ON THE PROFANATION OF THE SCRIPTURES IN THE VERSIFIED PSALMS USED BY THE PRETENDED REFORMERS BUT amongst all profanations it seems to me that this comes out above the rest, that in the temples publicly, and everywhere, in the fields, in the shops, they sing the rhymes of Marot as Psalms of David. The mere incompetence of the author, who was utterly ignorant; his licentiousness, which he testifies by his writings; his most profane life, which had nothing whatever of the Christian about it, caused him to be refused the communion of the Church. And yet his name and his psalms are, as it were, sacred in your churches; they are recited among you as if they were David’s, -whereas who sees not how the sacred word is violated? The measure and restrictions of verse make it impossible that the sacred meaning of the Scripture words should be followed; he mixes in his own to make sense, and it becomes necessary for this ignorant rhymester to choose one sense in places where there might be several. What! is it not an extreme violation and profanation to have left to such an empty-headed witling a judgment of such great consequence, and then in the public prayers to follow as closely this buffoon’s selection as one ever did formerly the interpretation of the Seventy, who were so particularly assisted by the Holy Spirit ? How many words and how many sentences has he secreted therein which were never in the Scriptures?
This is a very different thing from ill-pronouncing Scibboleth.(Judges xii. 6) At the same time it is well known that there is nothing which has so delighted busybodies, and above all women, as this authorisation to sing in the church and at the meetings. Certainly we forbid no one to sing devoutly, modestly, and becomingly ; but it seems more proper that Ecclesiastics and their deputies should sing as a general rule, as was done in the Dedication of Solomon’s Temple. O how delightful to get one’s voice heard in the church! But do they not betray you in the songs they make you utter ? I have not leisure or convenience for going into the matter further. When you shout these verses of the 8th Psalm :-Thou hast made him such that no more remains to him except to be God; but as to all else thou hast, &c.--how delighted you are to be able to chant and sing these French rhymes Marottes. It would be much better to keep to the Latin than to blaspheme in French. Accept this warning. When you sing this verse, whom do you suppose you speak of? You speak of Our Lord, unless, to excuse the audacity of Marot and of your church, you also erase the Epistle to the Hebrews from the holy Bible: for S. Paul clearly there (ii. 6, 7, 8) expounds this verse of Our Lord. And if you speak of Our Lord, why do you say he is such that no more now remains for him except to be God? Questionless if anything now remains to him to be God he will never be it. What say you, poor people ?-that it “remains” for Jesus Christ to be God? See how those men make you swallow the poisoned morsel of Arianism, in singing these sorry rhymes. I am no longer astonished that Calvin confessed to Valentine Gentilis, that the Name of God by excellence belongs only to the Father. Behold the splendid eversions of the Scripture with which you are well pleased; behold the blasphemies which your Church sings in a body, and which she makes you repeat so often.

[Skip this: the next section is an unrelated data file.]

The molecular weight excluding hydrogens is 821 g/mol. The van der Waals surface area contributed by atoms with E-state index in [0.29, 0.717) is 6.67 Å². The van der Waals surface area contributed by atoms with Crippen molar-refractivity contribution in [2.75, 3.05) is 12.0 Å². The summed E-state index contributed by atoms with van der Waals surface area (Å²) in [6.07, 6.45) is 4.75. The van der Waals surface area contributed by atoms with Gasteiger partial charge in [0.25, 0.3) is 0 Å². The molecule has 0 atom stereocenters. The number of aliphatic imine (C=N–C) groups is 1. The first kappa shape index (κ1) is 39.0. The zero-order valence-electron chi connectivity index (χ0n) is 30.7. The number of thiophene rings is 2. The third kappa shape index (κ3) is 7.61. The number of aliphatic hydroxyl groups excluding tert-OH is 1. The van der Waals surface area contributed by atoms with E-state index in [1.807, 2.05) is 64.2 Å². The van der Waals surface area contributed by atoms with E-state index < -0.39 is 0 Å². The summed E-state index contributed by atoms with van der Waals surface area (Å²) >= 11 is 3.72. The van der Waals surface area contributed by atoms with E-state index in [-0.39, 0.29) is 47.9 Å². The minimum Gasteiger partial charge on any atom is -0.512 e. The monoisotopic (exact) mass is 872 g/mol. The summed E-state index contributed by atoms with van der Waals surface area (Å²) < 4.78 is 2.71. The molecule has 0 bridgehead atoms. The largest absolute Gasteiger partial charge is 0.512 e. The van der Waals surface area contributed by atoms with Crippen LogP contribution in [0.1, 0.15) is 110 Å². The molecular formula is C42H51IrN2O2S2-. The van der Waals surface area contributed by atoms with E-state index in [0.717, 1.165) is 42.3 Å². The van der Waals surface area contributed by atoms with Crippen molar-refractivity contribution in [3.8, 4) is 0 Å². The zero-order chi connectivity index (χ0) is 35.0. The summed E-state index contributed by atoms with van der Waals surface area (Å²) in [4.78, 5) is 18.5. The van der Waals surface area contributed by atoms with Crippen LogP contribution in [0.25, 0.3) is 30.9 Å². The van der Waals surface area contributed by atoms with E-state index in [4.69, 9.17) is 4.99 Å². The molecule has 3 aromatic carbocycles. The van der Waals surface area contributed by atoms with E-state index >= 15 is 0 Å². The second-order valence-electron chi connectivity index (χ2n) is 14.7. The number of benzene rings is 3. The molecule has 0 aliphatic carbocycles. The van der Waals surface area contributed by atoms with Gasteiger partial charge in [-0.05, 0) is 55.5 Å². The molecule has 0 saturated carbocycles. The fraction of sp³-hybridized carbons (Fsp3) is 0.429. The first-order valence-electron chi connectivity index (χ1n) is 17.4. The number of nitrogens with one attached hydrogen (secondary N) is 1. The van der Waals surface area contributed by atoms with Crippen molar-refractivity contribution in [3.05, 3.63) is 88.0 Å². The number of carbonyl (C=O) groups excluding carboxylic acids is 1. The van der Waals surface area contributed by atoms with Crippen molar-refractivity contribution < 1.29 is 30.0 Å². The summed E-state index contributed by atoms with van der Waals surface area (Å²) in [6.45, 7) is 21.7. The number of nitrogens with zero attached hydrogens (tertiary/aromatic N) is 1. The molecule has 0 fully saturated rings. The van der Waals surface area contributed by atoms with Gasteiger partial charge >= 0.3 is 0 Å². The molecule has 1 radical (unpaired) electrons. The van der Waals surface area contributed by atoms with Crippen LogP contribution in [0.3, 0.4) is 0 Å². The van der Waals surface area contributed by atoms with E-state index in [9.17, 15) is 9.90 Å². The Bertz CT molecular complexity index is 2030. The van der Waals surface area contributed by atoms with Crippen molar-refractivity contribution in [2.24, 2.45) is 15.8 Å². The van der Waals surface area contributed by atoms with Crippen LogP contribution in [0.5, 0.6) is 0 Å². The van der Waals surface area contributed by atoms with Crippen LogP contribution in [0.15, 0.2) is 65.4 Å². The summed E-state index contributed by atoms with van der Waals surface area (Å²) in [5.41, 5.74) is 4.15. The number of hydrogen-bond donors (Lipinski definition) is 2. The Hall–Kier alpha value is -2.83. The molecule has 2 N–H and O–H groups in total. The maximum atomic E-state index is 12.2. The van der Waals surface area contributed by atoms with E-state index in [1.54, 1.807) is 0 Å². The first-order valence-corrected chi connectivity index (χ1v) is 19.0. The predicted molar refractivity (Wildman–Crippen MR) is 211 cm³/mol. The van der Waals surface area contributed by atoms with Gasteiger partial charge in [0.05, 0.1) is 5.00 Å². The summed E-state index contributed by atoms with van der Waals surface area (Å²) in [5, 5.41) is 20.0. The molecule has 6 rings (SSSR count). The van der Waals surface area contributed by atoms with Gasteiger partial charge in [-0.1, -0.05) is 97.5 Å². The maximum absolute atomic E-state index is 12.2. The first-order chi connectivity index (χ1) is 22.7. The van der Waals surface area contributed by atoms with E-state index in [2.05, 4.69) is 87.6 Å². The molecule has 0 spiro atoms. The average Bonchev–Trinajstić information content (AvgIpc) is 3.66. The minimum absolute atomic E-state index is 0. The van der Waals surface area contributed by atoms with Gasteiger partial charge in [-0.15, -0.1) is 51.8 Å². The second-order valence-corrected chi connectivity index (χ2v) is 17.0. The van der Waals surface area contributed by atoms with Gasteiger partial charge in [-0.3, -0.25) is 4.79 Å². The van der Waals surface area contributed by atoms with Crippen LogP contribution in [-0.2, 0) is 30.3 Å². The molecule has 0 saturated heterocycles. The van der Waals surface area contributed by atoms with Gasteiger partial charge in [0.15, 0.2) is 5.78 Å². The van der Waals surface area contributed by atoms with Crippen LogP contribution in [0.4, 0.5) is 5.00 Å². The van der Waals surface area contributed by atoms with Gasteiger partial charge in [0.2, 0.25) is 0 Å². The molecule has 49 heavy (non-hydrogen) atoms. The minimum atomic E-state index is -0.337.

And as to this fashion of having the Psalms sung indifferently in all places and during all occupations, who sees not that it is a contempt of religion ? Is it not to offend His Divine Majesty to say to him words as excellent as those of the Psalms, without any reverence or attention? To say prayers after the manner of common talking, is this not a mocking of him to whom we speak ? When we see at Geneva or elsewhere a shop-boy laughing during the singing of the Psalms, and breaking the thread of a most beautiful prayer, to say: What will you buy, sir ? do we not clearly see that he is making an accessary of the principal, and that it is only for pastime that he was singing this divine song, which he at the same time believes to be of the Holy Spirit ? Is it not good to hear cooks singing the penitential Psalms of David, and asking at each verse for the bacon, the capon, the partridge! “That voice,” says De Montaigne, “is too divine to have no other use than to exercise the lungs and please the ears.” I allow that all places are good to pray in privately, and the same holds good of every occupation which is not sin, provided that we pray in spirit, because God sees the interior wherein lies the chief and substantial part of prayer. But I consider that he who prays in public ought to make exterior demonstration of the reverence which the very words he is uttering demand: otherwise he scandalises his neighbour, who is not bound to think there is religion in the interior when he sees the contempt in the exterior. I hold, then, that both in singing as divine Psalms what is very often an imagination of Marot’s, and in singing them irreverently and without respect, they very often sin in that reformed church of yours against that word: God is a spirit, and those who adore him, must adore him in spirit and in truth. (John iv. 23) For besides that in these Psalms you very often attribute to the Holy Ghost the conceptions of Marot contrary to the truth, the mouth also cries in streets and kitchens: O Lord! O Lord! when the heart and the spirit are not there but in traffic and gain, as Isaias says (xxix. 13): You draw near God with your mouth, and with your lips glorify him, but you heart is far from him, and you have feared him according to the commandments and doctrines of men. It is quite true that this impropriety of praying without devotion occurs very often among Catholics, but it is not with the advertence of the Church: and I am not now blaming particular members of your party, but your body in general, which by its versions and liberties bring into profane use what should be treated with the greatest reverence. In chapter 14. Of the 1st of Corinthians, the Let women keep silence in the churches seems to be understood of hymns (cantiques) as much as of the rest: our nuns are in oratorio non in ecclesia.